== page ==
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Suppose that we have a sequence of finite sets $A_1, A_2, \ldots$, which partition $\mathbb{N}$. I am making no other assumptions on the $A_n$ - i.e. there could be any amount of interleaving between them. Now suppose we have $S\subset\mathbb{N}$. If $\lim_{n\rightarrow\infty} \frac{|S\cap A_n|}{|A_n|}=0$, does it follow that $S$ has a natural density of 0?

(And if so, while I'm at it, can 0 be replaced by other numbers? Natural density be replaced by upper, lower density? I mostly just care about the density 0 (equivalently density 1) case, though.)

EDIT: And if the statement is false, is there some sufficiently-little-interleaving condition on the $A_n$ I could assume that would make it true?

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"Partition" generally implies that the sets are disjoint; I would use "cover." –  Qiaochu Yuan Mar 16 '11 at 1:22
    
No, I did want them to be disjoint. I suppose that might not be necessary; I hadn't considered that. By interleaving I mean, e.g., $A_1$ contains 1 and 3 but not 2. –  Harry Altman Mar 16 '11 at 1:41

2 Answers 2

up vote 6 down vote accepted

Fix an increasing sequence of positive integers $(k(n))_n$ and let $A_n=[k(n),k(n+1))$.

Fix a sequence of positive integers $(\ell(n))_n$ such that $\ell(n)\le k(n+1)-k(n)$ for every $n$ and define $S$ as the union of the intervals $[k(n),k(n)+\ell(n))$.

Assume that $\ell(n)\ll k(n+1)-k(n)$. Then $|S\cap A_n|\ll|A_n|$ hence your hypothesis is met.

Assume furthermore that $\ell(n)\ge uk(n)$ for a given positive $u$, for every $n$. Then, for every $N=k(n)+\ell(n)$, $$ \frac1N|S\cap\{1,2,\ldots,N\}|\ge\frac{\ell(n)}{k(n)+\ell(n)}\ge\frac{u}{1+u} $$ hence the natural density of $S$ cannot be $0$ and your conclusion does not hold.

Every condition above on the sequences $(k(n))$ and $(\ell(n))$ is met if, for example, $k(n)=2^{n^2}$ and $\ell(n)=2^{n^2+n}$.

In this specific example, the sequence of densities of general term $N^{-1}|S\cap\{1,2,\ldots,N\}|$ converges to $0$ when restricted to the integers $N=k(n)$ and converges to $1$ when restricted to the integers $N=k(n)+\ell(n)$, hence the set of limit points of the whole sequence of densities is the interval $[0,1]$.

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A good construction. A bit simpler: let $S=\{k(n)|n \in \mathbb{N}\}$ Your argument goes through with no talk of $l(n)$. This just sets $l(n)=1$ –  Ross Millikan Mar 16 '11 at 2:17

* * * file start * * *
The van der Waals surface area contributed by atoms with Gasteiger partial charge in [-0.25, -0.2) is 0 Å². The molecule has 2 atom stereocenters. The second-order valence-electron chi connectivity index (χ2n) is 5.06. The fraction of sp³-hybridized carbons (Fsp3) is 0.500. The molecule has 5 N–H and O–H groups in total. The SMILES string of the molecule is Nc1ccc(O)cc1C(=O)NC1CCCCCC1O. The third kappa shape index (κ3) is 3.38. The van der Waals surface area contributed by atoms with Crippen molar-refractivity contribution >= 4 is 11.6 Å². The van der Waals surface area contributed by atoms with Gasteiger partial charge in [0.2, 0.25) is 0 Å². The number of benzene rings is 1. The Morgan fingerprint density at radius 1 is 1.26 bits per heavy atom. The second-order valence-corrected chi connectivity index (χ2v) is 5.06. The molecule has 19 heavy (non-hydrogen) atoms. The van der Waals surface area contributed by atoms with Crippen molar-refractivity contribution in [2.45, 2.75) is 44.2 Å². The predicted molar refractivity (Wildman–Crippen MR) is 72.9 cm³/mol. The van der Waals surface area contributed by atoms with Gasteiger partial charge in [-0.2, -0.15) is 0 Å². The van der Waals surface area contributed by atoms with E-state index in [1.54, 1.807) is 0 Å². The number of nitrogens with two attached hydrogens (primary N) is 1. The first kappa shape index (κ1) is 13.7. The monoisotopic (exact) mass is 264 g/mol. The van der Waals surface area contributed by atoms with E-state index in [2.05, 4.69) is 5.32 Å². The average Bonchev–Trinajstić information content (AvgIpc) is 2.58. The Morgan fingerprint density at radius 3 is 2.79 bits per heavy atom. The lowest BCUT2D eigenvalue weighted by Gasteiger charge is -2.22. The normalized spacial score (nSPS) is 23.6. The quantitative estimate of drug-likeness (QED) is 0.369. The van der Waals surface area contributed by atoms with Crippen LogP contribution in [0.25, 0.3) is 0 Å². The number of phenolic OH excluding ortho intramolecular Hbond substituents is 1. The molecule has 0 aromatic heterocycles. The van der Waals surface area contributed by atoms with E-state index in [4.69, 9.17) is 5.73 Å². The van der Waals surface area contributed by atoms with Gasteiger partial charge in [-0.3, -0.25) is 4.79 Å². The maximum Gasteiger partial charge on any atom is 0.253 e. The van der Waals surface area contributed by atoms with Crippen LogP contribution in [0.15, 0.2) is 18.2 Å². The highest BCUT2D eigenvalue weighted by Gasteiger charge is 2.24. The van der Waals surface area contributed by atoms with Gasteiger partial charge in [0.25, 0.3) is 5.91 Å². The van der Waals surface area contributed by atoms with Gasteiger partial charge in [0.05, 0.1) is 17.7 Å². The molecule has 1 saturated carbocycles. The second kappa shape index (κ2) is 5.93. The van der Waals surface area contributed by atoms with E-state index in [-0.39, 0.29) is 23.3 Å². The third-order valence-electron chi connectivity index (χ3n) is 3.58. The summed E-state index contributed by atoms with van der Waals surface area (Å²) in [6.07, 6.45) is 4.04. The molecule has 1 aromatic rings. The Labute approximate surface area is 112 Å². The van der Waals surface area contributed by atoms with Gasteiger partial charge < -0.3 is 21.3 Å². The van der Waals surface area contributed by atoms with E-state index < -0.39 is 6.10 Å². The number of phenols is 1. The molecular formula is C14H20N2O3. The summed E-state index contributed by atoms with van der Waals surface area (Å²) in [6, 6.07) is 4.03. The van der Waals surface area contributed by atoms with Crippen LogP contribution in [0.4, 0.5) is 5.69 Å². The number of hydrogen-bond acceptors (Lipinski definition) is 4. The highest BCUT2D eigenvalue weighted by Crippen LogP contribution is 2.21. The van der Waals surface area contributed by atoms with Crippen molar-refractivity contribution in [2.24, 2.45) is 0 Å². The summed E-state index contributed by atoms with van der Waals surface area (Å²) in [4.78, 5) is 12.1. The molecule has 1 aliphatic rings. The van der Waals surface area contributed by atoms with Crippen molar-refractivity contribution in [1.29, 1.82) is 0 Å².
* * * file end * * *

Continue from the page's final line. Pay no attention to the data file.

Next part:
I don't follow why $l/(k+l)\ge u/(1+u)$ in general (the inequality goes the right way in the numerator but not the denominator), but in any case the example you give clearly works since there we have equality. I guess no-interleaving was a red herring. Upvoted, but I hope you don't mind if I edit the question once more to impose additional restrictions? :) (Well, after I think about it some more, to see whether I can modify your counterexample to be even worse. :) ) –  Harry Altman Mar 16 '11 at 3:09
    
I guess I should really just accept this since it answers the question I asked, and just ask a new question if I want to add additional restrictions. –  Harry Altman Mar 16 '11 at 3:20
    
@Ross If $\ell(n)=1$ for every $n$ and $k(n+1)-k(n)\gg1$, the density does exist and it is $0$, so that would not be a counterexample. –  Did Mar 16 '11 at 6:34
    
@Harry We do not have equality but, every function $\varphi_k:x\mapsto x/(k+x)$ being increasing (at least on $x\ge0$), $\ell\ge uk$ implies $\varphi_k(\ell)\ge\varphi_k(uk)=u/(1+u)$. –  Did Mar 16 '11 at 6:37

This is false. Let $S$ be any infinite coinfinite subset of $\mathbb{N}$, and let $A_n$ contain $1$ element of $S$ and $n$ elements of $\mathbb{N} \setminus S$ (it's clear we can always find such a partition, for example by recursively letting $A_n$ contain the smallest suitable numbers not already in $A_i$ for some $i < n$). Then $\lim_{n \to \infty} \frac{|S \cap A_n|}{|A_n|}=\lim_{n \to \infty} \frac{1}{n+1}=0$, but the density of $S$ can be anything in $[0,1]$, or not exist at all.

In other words: your condition on $S$ and the $A_n$s makes no use of the order structure on $\mathbb{N}$, and just treats $\mathbb{N}$ as an unstructured set. It thus can't imply anything about $S$ that isn't already implied by its cardinality and cocardinality.

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Wow, I really didn't do enough searching for counterexamples. Not accepting an answer yet as I'd like to see if anyone has a sufficiently-little-interleaving condition that will work. –  Harry Altman Mar 16 '11 at 1:45
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@Harry: Didier Piau has shown that "no interleaving at all" is not enough. –  Chris Eagle Mar 16 '11 at 1:49
    
I like that you show that every infinite coinfinite $S$ works for a suitable sequence $(A_n)$. Instead of searching for a nice $S$ once $(A_n)$ is given, you do it the other way round. Neat. –  Did Mar 16 '11 at 9:29

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